Buster Keaton #16: Day Dreams (1922)

Day Dreams (4)

Day Dreams ended Keaton’s 1922 on a high note.

I say that knowing that, here, he probably sang just an octave higher, enough to shatter some wine glasses, beyond what we’re now able to hear. As with Hard Luck and The Electric House, considerable chunks of this two-reeler are lost forever. The bits that are missing, primarily, are the lovely Renée Adorée’s daydreams about what her suitor (Buster Keaton) is up to, as he tries to become successful enough to earn her hand in marriage. Adorée’s dad (Joe Keaton) basically wants her boyfriend to shape up or ship out, asking if he can make something of himself. Buster replies in the only way he knows how.

Day Dreams (3)

Her dad says fine, and even offers him his revolver to finish the job. Buster then proceeds to fail spectacularly at each of his ventures, while disguising them as successes to his girlfriend just as adroitly. For instance, he writes to her that he’s now “working in the financial district, and cleaning up in a big way.” She imagines this…

Day Dreams (5)

…when it’s actually this:

Day Dreams (12)

(These letters home are marvels of misdirection, by the way, concisely and hilariously giving exactly the wrong impression. Buster worked with great writers as well as gag men.)

So, what’s missing from what’s left of Day Dreams are fantasy sequences. In a way, the loss fits the movie, because we’re forced to imagine Buster as, say, a topnotch surgeon even though we’ll discover, after a delicious pause of the title card, that he’s a veterinarian’s assistant, and a terrible one at that.

Day Dreams (cat gag)

Through the ravages of time, we’re put in Adorée’s shoes. This is a case of film deterioration actually improving a movie, though that wasn’t the filmmaker’s intent.

As you can surmise, Day Dreams is essentially a series of short vignettes, skits if you will, loosely tied together by a central theme1. It’s bound by some recurring gags—that false-bottom joke above gets recreated in a couple of other sequences; Buster’s letters get increasingly elaborate/evasive/desperate. The better TV sketch-comedy shows—Monty Python’s Flying Circus, Mr. Show with Bob & David—would ape this connective-tissue idea decades later but Buster got there first, having learned it on the vaudeville stage.

Each skit makes me laugh. In the sequence in which he’s a “Shakespearean” actor, Buster ends up being followed, and then intently followed, and then chased by a cop—long story—in a minute-long tracking shot that moves through several city blocks. It’s a masterpiece of the slow build, of mounting tension and hilarity that eventually becomes a crowded free-for-all worthy of Cops. During that chase, we get long glimpses of a dense Chinatown neighborhood, rendered with beauty and without condescension. The capping “suicide” may be one of the finest, simplest jokes made, done with a two-word title card. It’s odd, though, how often Buster makes potential suicide into a comedic opportunity. His heroes over-dramatize their successes and (more often) failures, and equate lost love (or, more often, simple missed communication) with total death, and so naturally try to off themselves when things go wrong (and they always do). Given how many terrible marriages, financial disasters, and alcoholic breakdowns Keaton suffered in real life, it’s not hard to see how he might project this melancholic streak into the “Buster” persona. What’s interesting, and funny, is that he lampoons this tendency of his much more than he lets it fester. His heroes tumble along into whatever’s next, whether they mean to or not, moving from heartbreak to the next potential miracle.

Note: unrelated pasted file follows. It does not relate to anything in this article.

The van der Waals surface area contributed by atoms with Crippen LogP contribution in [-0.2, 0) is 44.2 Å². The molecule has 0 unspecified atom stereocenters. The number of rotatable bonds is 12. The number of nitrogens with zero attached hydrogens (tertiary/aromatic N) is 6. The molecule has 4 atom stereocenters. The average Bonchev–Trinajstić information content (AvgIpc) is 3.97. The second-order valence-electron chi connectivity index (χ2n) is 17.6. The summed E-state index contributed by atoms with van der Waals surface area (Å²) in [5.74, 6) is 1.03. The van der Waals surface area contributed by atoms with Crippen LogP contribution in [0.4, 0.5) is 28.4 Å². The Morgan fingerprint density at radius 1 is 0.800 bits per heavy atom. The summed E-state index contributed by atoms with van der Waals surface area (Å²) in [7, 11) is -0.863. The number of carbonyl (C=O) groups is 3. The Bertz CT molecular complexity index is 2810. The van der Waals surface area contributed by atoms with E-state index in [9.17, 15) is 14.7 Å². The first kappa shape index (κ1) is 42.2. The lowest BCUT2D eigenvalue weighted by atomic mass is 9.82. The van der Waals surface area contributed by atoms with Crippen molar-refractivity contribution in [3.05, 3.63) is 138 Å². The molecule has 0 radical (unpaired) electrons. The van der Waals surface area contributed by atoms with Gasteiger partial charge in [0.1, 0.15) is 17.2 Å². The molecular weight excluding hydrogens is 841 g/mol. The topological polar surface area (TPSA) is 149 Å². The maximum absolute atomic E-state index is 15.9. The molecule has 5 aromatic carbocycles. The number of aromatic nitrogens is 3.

So, it makes sense that Buster’s heroines would be scrappers, too, swoon-worthy, sure, but ever-ready for the next pratfall. In Day Dreams, Renée Adorée is the exception. Yes, she shares Buster’s basic physical type—short-haired brunette with curves and a mesmerizing smile. Unlike Sybil Seely or the (okay, I’ll say it) simply breathtaking, always-welcome presence of Virginia Fox, Adorée doesn’t actually do much. She reads. She pines. She mopes. She gazes lovingly into the distance. Adorée is more statuesque and va-va-voom than Keaton’s usual romantic foils, and that makes her the sort of girl than 1920s lads might daydream over for ages. But she’s sort of a bore, too, and I think this is by Keaton’s design. Just as Adorée fixates on Buster’s imagined success instead of the reality of a clutzy ne’er-do-well, Buster keeps trying to “earn” Adorée’s “love”—which is love of a fantasy, not a person—instead of noting that she’s maybe not worth all this effort, and not particularly interesting.

After all, her fantasies probably didn’t entertain half as much as the “reality” displayed here. Daydreams are fragile things, in the movies and elsewhere.

1. Keaton’s debut feature, Three Ages, would be a full-length version of this idea, exploring the same romantic scenario, actors and all, in three different historical periods.

About Walter Biggins

Walter Biggins is a writer based in Athens, GA. His work has been published in RogerEbert.com, Bookslut, The Comics Journal, Salon, The Baseball Chronicle, Jackson Free Press, and Valley Voices: A Literary Review. Follow him on Twitter (@walter_biggins), and check out his bimonthly newsletter (https://tinyletter.com/Walter_Biggins).
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